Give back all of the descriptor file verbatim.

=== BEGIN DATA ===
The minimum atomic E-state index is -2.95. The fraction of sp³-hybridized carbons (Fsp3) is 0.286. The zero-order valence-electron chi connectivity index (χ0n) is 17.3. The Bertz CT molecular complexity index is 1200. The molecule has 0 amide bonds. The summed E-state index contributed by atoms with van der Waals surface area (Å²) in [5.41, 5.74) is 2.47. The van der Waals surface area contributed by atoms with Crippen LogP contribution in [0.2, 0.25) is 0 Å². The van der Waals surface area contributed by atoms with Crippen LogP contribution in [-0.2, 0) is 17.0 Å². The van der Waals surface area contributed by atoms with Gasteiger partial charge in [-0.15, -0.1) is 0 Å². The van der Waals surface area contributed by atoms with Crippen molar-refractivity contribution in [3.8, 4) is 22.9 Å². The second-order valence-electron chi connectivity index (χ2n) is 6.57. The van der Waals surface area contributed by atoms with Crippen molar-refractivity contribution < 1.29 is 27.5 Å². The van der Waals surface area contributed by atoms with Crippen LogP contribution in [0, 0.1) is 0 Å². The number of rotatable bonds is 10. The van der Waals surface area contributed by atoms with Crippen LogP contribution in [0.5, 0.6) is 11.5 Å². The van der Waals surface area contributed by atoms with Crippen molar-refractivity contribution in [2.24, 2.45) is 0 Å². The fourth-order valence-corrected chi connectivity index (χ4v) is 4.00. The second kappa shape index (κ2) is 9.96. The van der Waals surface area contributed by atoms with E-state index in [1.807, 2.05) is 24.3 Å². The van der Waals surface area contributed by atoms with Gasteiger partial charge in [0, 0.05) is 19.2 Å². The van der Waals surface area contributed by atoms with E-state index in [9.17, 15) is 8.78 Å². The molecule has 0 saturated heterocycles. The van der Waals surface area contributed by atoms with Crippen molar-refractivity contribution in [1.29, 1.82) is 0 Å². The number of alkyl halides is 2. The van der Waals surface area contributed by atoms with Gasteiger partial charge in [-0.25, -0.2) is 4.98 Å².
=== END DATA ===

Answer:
The minimum atomic E-state index is -2.95. The fraction of sp³-hybridized carbons (Fsp3) is 0.286. The zero-order valence-electron chi connectivity index (χ0n) is 17.3. The Bertz CT molecular complexity index is 1200. The molecule has 0 amide bonds. The summed E-state index contributed by atoms with van der Waals surface area (Å²) in [5.41, 5.74) is 2.47. The van der Waals surface area contributed by atoms with Crippen LogP contribution in [0.2, 0.25) is 0 Å². The van der Waals surface area contributed by atoms with Crippen LogP contribution in [-0.2, 0) is 17.0 Å². The van der Waals surface area contributed by atoms with Gasteiger partial charge in [-0.15, -0.1) is 0 Å². The van der Waals surface area contributed by atoms with Crippen molar-refractivity contribution in [3.8, 4) is 22.9 Å². The second-order valence-electron chi connectivity index (χ2n) is 6.57. The van der Waals surface area contributed by atoms with Crippen molar-refractivity contribution < 1.29 is 27.5 Å². The van der Waals surface area contributed by atoms with Crippen LogP contribution in [0, 0.1) is 0 Å². The number of rotatable bonds is 10. The van der Waals surface area contributed by atoms with Crippen LogP contribution in [0.5, 0.6) is 11.5 Å². The van der Waals surface area contributed by atoms with Crippen molar-refractivity contribution in [2.24, 2.45) is 0 Å². The fourth-order valence-corrected chi connectivity index (χ4v) is 4.00. The second kappa shape index (κ2) is 9.96. The van der Waals surface area contributed by atoms with E-state index in [1.807, 2.05) is 24.3 Å². The van der Waals surface area contributed by atoms with Gasteiger partial charge in [0, 0.05) is 19.2 Å². The van der Waals surface area contributed by atoms with E-state index in [9.17, 15) is 8.78 Å². The molecule has 0 saturated heterocycles. The van der Waals surface area contributed by atoms with Crippen molar-refractivity contribution in [1.29, 1.82) is 0 Å². The number of alkyl halides is 2. The van der Waals surface area contributed by atoms with Gasteiger partial charge in [-0.25, -0.2) is 4.98 Å².